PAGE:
Reset A A Font size: Print

United States Court of Appeals, Seventh Circuit.

Craig CUNNINGHAM, Plaintiff–Appellee, v. Michael MONTES, et al., Defendants–Appellants.

No. 17-2516

Decided: February 21, 2018

Before Flaum, Easterbrook, and Manion, Circuit Judges. Craig Cunningham, Pro Se. Kevin D. Trost, Attorney, Axley Brynelson LLP, Madison, WI, for Defendants–Appellants.

Michael Montes owns two houses, one in California and the other in Wisconsin. After filing this suit, Craig Cunningham arranged for service of process at the Wisconsin address. No one came to the door. The process server called Montes, who refused to provide his current location. After an ex parte submission from Cunningham, the district judge authorized service by publication. 2017 U.S. Dist. Lexis 26804 (W.D. Wis. Feb. 27, 2017). Cunningham then published notice in periodicals that circulate only in the Midwest. When Montes did not answer the complaint, the district court entered a default.

After learning about this case from a defendant in another of Cunningham's suits, Montes asked the court to set aside the default. See Fed. R. Civ. P. 55(c). The judge declined, writing that “Montes has rather persistently sought to evade service in both California and Wisconsin”, 2017 U.S. Dist. Lexis 111115 at *5 (W.D. Wis. July 18, 2017), and entered a judgment for more than $175,000.

The judge did not elaborate on his statement that “Montes has rather persistently sought to evade service in both California and Wisconsin”; indeed, the judge did not relate what Montes has done to evade service in either state. True, no one opened the door when a deputy sheriff arrived in Wisconsin with a summons, but being at a different home in a different state is not a form of evading service. True, Montes did not provide his address when the deputy sheriff called, but anyone can claim over a phone to be a public official with a legitimate need for information; few people will provide personal details to strangers in response to cold calls. And there is no evidence that Montes has evaded service in California, because Cunningham concedes that he has not tried to serve Montes there.

The propriety of resorting to publication depends on Wis. Stat. § 801.11(1), which says that when “reasonable diligence” has not succeeded in producing service in hand, then a court may authorize service by publication. The district court did not explain why the “reasonable diligence” standard is satisfied when service is attempted at only one of a defendant's known residences. (Cunningham concedes knowing Montes's address in California.) Wisconsin requires a plaintiff who knows or readily can learn that a defendant has multiple addresses to attempt to serve the defendant at each address. Compare Haselow v. Gauthier, 212 Wis. 2d 580, 585–89 (App. 1997), with Loppnow v. Bielik, 2010 WI App 66, ¶¶ 20–21. Cunningham has not done that. Nor did the judge explain why a single visit from a process server is “reasonable diligence”; Wisconsin requires more effort than that. See Beneficial Finance Co. v. Lee, 37 Wis. 2d 263, 269 (1967); Heaston v. Austin, 47 Wis. 2d 67, 74 (1970).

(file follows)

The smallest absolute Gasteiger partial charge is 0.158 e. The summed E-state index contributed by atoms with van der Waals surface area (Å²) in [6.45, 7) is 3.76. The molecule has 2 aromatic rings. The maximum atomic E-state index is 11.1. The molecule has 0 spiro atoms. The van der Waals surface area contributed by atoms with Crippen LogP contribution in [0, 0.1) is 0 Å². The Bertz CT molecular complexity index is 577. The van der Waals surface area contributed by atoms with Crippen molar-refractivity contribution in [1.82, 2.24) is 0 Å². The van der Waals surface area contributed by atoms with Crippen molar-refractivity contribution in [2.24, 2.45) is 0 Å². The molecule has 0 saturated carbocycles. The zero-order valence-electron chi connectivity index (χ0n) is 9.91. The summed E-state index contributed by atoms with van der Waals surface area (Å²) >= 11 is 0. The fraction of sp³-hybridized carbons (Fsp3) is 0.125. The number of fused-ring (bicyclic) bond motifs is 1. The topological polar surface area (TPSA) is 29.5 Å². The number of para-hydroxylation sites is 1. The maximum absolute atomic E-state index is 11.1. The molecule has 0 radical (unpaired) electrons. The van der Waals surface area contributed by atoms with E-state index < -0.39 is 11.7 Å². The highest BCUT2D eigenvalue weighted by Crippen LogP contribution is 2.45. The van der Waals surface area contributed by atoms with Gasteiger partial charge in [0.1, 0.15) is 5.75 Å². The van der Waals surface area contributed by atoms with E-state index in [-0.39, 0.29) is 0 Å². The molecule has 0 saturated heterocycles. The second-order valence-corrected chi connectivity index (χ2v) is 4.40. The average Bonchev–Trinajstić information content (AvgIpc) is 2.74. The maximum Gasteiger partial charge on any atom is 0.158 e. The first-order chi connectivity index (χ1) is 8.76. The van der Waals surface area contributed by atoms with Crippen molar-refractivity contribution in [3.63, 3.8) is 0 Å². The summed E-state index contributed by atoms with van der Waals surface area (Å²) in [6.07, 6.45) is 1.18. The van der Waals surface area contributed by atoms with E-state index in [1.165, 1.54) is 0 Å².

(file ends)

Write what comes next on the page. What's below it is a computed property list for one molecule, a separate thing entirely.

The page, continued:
At oral argument Cunningham told us that he decided not to serve Montes in California because listings on the Internet show that the California house is available for rent by the week. Cunningham concluded that Montes does not live in California at all. That's not a good inference. Many people who divide their time between two houses try to cover part of the cost by renting out the place they are not using at the time. Businesses offer time-share services to homeowners, and the advent of Airbnb enables owners to handle these arrangements on their own. It would not be sound to treat as unoccupied (by the owner) any house available to rent by the day or week. And the district judge did not so treat Montes's house in California. Neither, however, did the judge explain how the statutory requirement of “reasonable diligence” is satisfied by a plaintiff who did not try to serve the defendant at one of the defendant's known addresses.

Montes filed an affidavit stating that his principal residence is the house in California and listing all dates when he and his wife were in Wisconsin during 2016 and the first half of 2017. If the statements in the affidavit are true, then Montes was in California when the process server arrived in Wisconsin. Cunningham suspects that Montes is lying; maybe the district judge does too, but the judge did not find that the statements in this affidavit are false. If Montes is playing a shell game—claiming to be in Wisconsin when process servers arrive in California, and in California when process servers arrive in Wisconsin—that would support a finding that he is evading service. Given the lack of any effort to serve him in California, however, it would be difficult to make such a finding in this case. Montes appeared in this litigation promptly after learning of its existence; that is a mark in his favor. We cannot exclude the possibility that he has tried to play games, but the absence of any factual finding to that effect (after adversarial rather than ex parte procedure) requires further proceedings. Unless new evidence shows that Wis. Stat. § 801.11(1) has been satisfied despite Cunningham's decision not to attempt service in California, the default must be vacated and the case decided on the merits.

Vacated and Remanded

Easterbrook, Circuit Judge.